Note that it is not strictly correct to say that Germany will finance 25% of the CAP budget, as opposed to 25% of any changes in the CAP budget. The CAP budget is financed, like all other EU policies, from the totality of own resources and not just the GNI resource. However, Germany’s share in the overall budget will not be that different.
If we look at the six original signatories of the Madrid Declaration, the signatures of Ireland, Portugal and Greece are not surprising – they are all strong net beneficiaries from increases in the CAP budget.
The case of Finland
Finland, Spain and France are more puzzling. In Finland’s case, it is a net contributor both to increases in the CAP budget as a whole and increases in Pillar 1 direct payments but a net beneficiary of increases in Pillar 2 rural development.
If an increase in the CAP budget were used to increase expenditure proportionately on both Pillars, Finland would be better off financing increased expenditure on Finnish farmers using its national budget resources rather than through the CAP budget. However, if an increase in the CAP budget were used exclusively to soften or eliminate the cuts in the Pillar 2 rural development budget, Finland would indeed benefit.
In the case of Pillar 1 direct payments, Finland cannot directly increase its budget for these payments. But it could use the flexibility allowed in the regulation to shift 15% of its Pillar 2 resources to Pillar 1 (Finland does not use this flexibility in the current programming period). As Finland’s Pillar 2 allocation will be 57% of its Pillar 1 allocation in the 2021-2027 period under the Commission’s proposal, this would allow Finland to increase its Pillar 1 payments by more than 8%.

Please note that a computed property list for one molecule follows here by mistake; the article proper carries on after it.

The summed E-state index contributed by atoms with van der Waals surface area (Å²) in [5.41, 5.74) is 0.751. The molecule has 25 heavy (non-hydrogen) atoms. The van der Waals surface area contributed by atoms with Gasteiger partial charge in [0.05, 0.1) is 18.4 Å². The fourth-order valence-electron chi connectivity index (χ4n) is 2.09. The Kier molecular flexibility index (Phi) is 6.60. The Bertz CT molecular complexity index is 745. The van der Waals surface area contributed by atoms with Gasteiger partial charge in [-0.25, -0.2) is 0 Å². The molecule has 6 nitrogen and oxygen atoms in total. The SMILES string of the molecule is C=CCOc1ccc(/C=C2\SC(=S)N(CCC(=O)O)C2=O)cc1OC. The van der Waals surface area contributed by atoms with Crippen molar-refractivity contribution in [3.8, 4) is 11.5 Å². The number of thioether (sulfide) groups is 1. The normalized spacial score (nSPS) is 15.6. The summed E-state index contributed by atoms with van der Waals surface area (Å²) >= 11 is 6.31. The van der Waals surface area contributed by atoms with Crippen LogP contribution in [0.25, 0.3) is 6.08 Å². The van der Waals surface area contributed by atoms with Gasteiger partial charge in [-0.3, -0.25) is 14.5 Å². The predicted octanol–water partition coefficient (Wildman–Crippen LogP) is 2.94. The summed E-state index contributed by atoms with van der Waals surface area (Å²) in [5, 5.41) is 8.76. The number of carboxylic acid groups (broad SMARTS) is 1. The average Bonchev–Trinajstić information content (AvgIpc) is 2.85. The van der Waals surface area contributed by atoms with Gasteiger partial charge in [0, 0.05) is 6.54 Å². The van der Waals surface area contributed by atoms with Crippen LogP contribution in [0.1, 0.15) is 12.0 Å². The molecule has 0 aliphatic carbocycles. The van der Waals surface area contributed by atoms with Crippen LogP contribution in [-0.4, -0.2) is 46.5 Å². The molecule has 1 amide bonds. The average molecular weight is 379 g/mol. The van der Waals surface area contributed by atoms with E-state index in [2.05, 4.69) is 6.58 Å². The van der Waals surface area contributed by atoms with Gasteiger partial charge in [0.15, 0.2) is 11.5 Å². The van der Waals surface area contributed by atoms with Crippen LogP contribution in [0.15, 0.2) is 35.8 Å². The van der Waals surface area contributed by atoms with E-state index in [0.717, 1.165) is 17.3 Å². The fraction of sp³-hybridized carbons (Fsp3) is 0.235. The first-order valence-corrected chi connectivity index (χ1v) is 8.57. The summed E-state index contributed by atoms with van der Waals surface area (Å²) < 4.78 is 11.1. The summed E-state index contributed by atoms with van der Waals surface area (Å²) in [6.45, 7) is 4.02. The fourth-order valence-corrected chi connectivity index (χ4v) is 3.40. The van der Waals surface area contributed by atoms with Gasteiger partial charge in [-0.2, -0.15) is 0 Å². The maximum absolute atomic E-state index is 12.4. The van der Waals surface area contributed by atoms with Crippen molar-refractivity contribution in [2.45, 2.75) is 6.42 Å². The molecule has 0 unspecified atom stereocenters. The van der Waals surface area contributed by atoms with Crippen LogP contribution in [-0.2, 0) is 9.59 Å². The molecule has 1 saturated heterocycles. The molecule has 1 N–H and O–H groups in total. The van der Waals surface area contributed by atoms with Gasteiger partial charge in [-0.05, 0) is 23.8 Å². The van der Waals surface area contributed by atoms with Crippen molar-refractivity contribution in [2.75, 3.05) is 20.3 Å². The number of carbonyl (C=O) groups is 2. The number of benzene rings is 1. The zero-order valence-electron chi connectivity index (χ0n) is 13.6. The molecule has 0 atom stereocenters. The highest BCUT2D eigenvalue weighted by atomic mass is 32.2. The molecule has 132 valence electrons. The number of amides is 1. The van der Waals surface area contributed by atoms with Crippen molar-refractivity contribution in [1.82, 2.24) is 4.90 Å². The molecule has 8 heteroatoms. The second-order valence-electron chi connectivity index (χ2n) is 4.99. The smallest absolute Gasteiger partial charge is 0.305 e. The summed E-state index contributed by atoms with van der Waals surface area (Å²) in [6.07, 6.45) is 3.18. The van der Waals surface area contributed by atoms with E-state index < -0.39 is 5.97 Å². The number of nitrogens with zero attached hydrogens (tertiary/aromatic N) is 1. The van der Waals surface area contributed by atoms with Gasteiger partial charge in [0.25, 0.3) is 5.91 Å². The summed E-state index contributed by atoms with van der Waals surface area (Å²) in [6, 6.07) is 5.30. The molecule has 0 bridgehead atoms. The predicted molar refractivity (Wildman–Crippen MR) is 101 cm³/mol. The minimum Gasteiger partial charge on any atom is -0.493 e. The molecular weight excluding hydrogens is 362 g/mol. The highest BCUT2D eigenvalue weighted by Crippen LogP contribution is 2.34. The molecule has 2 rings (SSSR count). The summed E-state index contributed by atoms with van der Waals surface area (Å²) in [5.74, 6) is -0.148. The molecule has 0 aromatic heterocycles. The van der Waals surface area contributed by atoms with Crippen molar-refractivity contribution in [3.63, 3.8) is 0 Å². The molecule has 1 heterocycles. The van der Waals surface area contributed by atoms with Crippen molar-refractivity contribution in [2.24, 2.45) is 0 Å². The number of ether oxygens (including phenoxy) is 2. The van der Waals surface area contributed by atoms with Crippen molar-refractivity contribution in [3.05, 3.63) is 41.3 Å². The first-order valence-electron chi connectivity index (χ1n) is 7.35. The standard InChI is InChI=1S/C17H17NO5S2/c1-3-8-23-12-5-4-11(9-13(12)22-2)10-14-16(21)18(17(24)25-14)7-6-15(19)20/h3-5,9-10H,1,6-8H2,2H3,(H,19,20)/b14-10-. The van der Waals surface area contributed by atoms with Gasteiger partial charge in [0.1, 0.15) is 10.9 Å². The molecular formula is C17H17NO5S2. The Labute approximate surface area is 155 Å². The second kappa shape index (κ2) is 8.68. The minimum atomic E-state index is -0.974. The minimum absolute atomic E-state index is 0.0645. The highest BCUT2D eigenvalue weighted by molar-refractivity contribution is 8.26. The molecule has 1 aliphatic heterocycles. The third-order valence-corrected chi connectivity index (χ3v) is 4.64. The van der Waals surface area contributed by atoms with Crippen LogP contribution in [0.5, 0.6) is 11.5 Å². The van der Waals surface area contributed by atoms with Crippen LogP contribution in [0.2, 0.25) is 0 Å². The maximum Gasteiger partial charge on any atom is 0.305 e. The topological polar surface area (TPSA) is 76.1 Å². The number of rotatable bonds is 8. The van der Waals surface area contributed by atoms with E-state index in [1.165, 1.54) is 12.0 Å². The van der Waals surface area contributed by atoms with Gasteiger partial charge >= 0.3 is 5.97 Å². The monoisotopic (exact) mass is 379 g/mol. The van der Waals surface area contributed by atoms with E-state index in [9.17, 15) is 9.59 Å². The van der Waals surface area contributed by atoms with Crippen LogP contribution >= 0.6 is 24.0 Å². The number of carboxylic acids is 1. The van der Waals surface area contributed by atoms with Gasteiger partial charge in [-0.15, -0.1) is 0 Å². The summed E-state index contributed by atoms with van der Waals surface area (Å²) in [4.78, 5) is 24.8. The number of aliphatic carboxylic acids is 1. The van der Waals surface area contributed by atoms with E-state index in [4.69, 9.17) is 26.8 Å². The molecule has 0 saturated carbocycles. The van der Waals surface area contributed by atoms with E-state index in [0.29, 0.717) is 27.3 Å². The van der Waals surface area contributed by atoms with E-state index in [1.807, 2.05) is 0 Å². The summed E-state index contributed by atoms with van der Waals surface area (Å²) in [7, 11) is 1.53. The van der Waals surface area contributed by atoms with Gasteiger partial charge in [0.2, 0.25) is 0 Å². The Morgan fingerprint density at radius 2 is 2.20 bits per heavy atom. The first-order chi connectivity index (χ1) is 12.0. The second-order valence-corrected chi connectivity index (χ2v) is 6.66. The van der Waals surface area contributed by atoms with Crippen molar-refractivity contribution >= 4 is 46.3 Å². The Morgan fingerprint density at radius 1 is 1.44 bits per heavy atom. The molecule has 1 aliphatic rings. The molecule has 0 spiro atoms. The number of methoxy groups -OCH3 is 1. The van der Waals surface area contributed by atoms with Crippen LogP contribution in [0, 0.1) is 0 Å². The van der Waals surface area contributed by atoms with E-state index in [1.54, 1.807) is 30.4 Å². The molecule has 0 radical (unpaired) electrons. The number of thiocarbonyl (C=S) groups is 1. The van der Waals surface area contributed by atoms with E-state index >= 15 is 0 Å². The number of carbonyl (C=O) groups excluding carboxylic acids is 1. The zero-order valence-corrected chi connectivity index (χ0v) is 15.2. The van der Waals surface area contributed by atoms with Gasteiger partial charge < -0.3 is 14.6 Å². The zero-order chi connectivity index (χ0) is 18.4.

There is no such constraint on Finland (and other Member States) increasing national spending on Pillar 2 rural development instruments, as Commissioner Hogan pointed out at his press conference when presenting the legislative proposals. So Finland would be able both to switch Pillar 2 resources to Pillar 1 and more than make up the difference in its rural development spending if it wished from national resources, under the Commission’s present proposals.
So another argument why Finland might support the Madrid Declaration is if it wanted to increase direct payments by more than 8%, even if this meant increasing Finland’s net contribution to the CAP budget. Finland’s position is puzzling since it is one of the few countries which is so far refusing to agree to an increase in the own resources ceiling on the EU budget beyond 1% to 1.11% of EU GNI, on which the Commission’s proposal for modest cuts in the CAP budget is based. Further increases in the CAP budget would require even further increases in the MFF own resources ceiling (notionally, further cuts in the non-CAP headings in the budget could also be considered, but Finland’s call to maintain a 1% ceiling already implies severe cuts in those headings).
The case of Spain
Spain’s support for the Madrid Declaration is more understandable. Overall, it will remain a net beneficiary from the CAP budget in the coming programming period. However, this is due to its large receipts under Pillar 1 direct payments. If an increased CAP budget were used to increase the resources devoted to CAP Pillar 2, Spain would be better off doing this directly from its own national resources.